What did engagement through tourism, business and the exchange of high technology achieve in the early twentieth century? This first entry will focus on the role of engaging totalitarians with business and high technology. In the Cuba debate there is a lot of talk about computers and the internet as the magic bullets that will end the Castro dictatorship but often times attention is not paid to who is empowered in the transfer of technology. History demonstrates that this can be a disaster.
Continue reading HERE.
Wall Street Journal headline Aug. 21, 2014: "U.S. Treasury Clears Jay-Z and Beyoncé Trip to Cuba."
Fox & Friends interview with Humberto Fontova April, 9, 2013.
Brian Kilmeade: "Humberto. are you SHOCKED about this visit?"
Hideous Hard-Lining Babalusian Reactionary: "No. Not at all. These things have been going on for decades."
Gretchen Carlson: "Humberto, could it have been possible that they (Beyonce, Jay-Z) went on this trip without the proper visas, etc.?"
Hideous Hard-Lining Babalusian Reactionary: "It's certainly possible..but nowadays there are so many loopholes for traveling to Cuba...cultural exchanges, etc.--and I'm sure Beyonce and Jay-Z have pretty proficient lawyers."
Entire video of Fox & Friends interview here.
Right on cue, the usual suspects (the Castro dictatorship's supporters, lobbyists, and useful idiots here in the U.S.) jumped up to applaud the news that Google was now offering its Chrome internet browser in Cuba. Although the internet is heavily censored on the island if you can manage to find any connectivity at all, they all assure us this good news was made possible by the magnanimous and beneficent reforms of Cuban dictator Raul Castro. Of course, these are the same usual suspects who applauded the Castro dictatorship's economic reforms that allowed the formation of private businesses that are not really businesses and that made the sale of new entry-level cars heavily marked up to over $200,000 available to a general population that makes $20 a month.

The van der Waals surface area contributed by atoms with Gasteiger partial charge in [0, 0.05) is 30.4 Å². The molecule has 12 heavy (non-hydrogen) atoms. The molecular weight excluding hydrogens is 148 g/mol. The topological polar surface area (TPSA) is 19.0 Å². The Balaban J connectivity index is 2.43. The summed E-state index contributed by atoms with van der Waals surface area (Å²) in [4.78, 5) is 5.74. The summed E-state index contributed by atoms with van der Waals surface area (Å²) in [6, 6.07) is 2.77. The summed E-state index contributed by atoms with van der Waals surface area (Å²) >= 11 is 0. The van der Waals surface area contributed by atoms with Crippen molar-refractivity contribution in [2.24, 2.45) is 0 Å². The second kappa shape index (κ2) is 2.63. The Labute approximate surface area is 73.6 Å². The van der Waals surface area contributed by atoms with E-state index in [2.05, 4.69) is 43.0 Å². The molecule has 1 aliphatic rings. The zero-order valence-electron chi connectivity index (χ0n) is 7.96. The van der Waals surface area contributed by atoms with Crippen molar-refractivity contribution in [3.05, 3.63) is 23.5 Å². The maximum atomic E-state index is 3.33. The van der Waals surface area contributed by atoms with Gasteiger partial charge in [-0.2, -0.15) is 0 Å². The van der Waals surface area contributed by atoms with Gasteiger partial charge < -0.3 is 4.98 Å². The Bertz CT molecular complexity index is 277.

Nevertheless, these Castro cheerleaders are not going to let the equivalent of giving reading glasses to a blindfolded man dampen their enthusiasm. Things are getting better in Cuba, regardless of the facts!
Report from Capitol Hill Cubans:
Google Finally Discovers Long-Standing General License for Chrome
Google announced today that its Chrome browser is now accessible in Cuba.
Of course, this will only have a positive impact for the few Cubans that the Castro regime grants the "luxury" of accessing the Internet -- and if it chooses to not block it.
However, the only reason Chrome was not currently accessible in Cuba was because of Google's own internal decision.
In 2010, the Treasury Department issued a general license authorizing the exportation to persons in Cuba of certain services incident to the exchange of personal communications over the Internet.
(Overall exemptions for telecom services were enshrined in the 1992 Cuba Democracy Act.)
It did so for Iran, Sudan and Cuba.
This includes certain services, including instant messaging, chat and email, social networking, sharing of photos and movies, web browsing (Chrome), and blogging.
The two caveats are: 1. that the services must be publicly available at no cost to the user. 2. a prohibition if there is knowledge or reason to know that such services are intended for a prohibited official of the Government of Cuba or a prohibited member of the Cuban Communist Party.